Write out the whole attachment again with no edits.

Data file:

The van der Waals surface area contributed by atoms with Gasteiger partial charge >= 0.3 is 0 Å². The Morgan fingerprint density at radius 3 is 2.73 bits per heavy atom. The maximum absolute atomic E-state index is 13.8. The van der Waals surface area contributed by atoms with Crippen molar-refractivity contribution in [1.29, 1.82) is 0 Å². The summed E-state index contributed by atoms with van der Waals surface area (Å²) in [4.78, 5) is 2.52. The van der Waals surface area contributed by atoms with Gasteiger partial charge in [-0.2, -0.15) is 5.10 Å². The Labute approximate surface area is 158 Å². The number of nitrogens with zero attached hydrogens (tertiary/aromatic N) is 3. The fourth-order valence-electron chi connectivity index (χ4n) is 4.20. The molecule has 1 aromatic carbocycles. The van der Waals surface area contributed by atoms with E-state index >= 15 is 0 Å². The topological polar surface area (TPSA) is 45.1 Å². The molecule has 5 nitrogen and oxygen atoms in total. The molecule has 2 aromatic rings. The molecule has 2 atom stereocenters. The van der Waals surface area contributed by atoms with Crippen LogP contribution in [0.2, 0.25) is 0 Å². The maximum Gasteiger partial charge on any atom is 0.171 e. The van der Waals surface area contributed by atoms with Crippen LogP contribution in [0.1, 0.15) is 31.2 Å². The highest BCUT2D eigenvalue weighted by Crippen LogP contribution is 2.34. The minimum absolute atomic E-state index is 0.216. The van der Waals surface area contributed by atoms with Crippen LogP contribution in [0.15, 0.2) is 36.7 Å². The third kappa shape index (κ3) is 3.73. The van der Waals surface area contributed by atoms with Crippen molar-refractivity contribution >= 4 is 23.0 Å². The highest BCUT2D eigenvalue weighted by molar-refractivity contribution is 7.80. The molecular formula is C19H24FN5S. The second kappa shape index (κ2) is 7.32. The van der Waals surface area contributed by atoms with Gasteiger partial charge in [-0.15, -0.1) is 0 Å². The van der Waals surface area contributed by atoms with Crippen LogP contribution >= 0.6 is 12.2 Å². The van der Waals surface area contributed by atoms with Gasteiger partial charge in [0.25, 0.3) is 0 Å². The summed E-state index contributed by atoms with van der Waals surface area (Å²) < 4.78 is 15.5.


The van der Waals surface area contributed by atoms with Gasteiger partial charge >= 0.3 is 0 Å². The Morgan fingerprint density at radius 3 is 2.73 bits per heavy atom. The maximum absolute atomic E-state index is 13.8. The van der Waals surface area contributed by atoms with Crippen molar-refractivity contribution in [1.29, 1.82) is 0 Å². The summed E-state index contributed by atoms with van der Waals surface area (Å²) in [4.78, 5) is 2.52. The van der Waals surface area contributed by atoms with Gasteiger partial charge in [-0.2, -0.15) is 5.10 Å². The Labute approximate surface area is 158 Å². The number of nitrogens with zero attached hydrogens (tertiary/aromatic N) is 3. The fourth-order valence-electron chi connectivity index (χ4n) is 4.20. The molecule has 1 aromatic carbocycles. The van der Waals surface area contributed by atoms with E-state index >= 15 is 0 Å². The topological polar surface area (TPSA) is 45.1 Å². The molecule has 5 nitrogen and oxygen atoms in total. The molecule has 2 aromatic rings. The molecule has 2 atom stereocenters. The van der Waals surface area contributed by atoms with Crippen LogP contribution in [0.2, 0.25) is 0 Å². The maximum Gasteiger partial charge on any atom is 0.171 e. The van der Waals surface area contributed by atoms with Crippen LogP contribution in [0.1, 0.15) is 31.2 Å². The highest BCUT2D eigenvalue weighted by Crippen LogP contribution is 2.34. The minimum absolute atomic E-state index is 0.216. The van der Waals surface area contributed by atoms with Crippen LogP contribution in [0.15, 0.2) is 36.7 Å². The third kappa shape index (κ3) is 3.73. The van der Waals surface area contributed by atoms with Crippen molar-refractivity contribution >= 4 is 23.0 Å². The highest BCUT2D eigenvalue weighted by molar-refractivity contribution is 7.80. The molecular formula is C19H24FN5S. The second kappa shape index (κ2) is 7.32. The van der Waals surface area contributed by atoms with Gasteiger partial charge in [-0.15, -0.1) is 0 Å². The van der Waals surface area contributed by atoms with Crippen LogP contribution >= 0.6 is 12.2 Å². The van der Waals surface area contributed by atoms with Gasteiger partial charge in [0.25, 0.3) is 0 Å². The summed E-state index contributed by atoms with van der Waals surface area (Å²) < 4.78 is 15.5.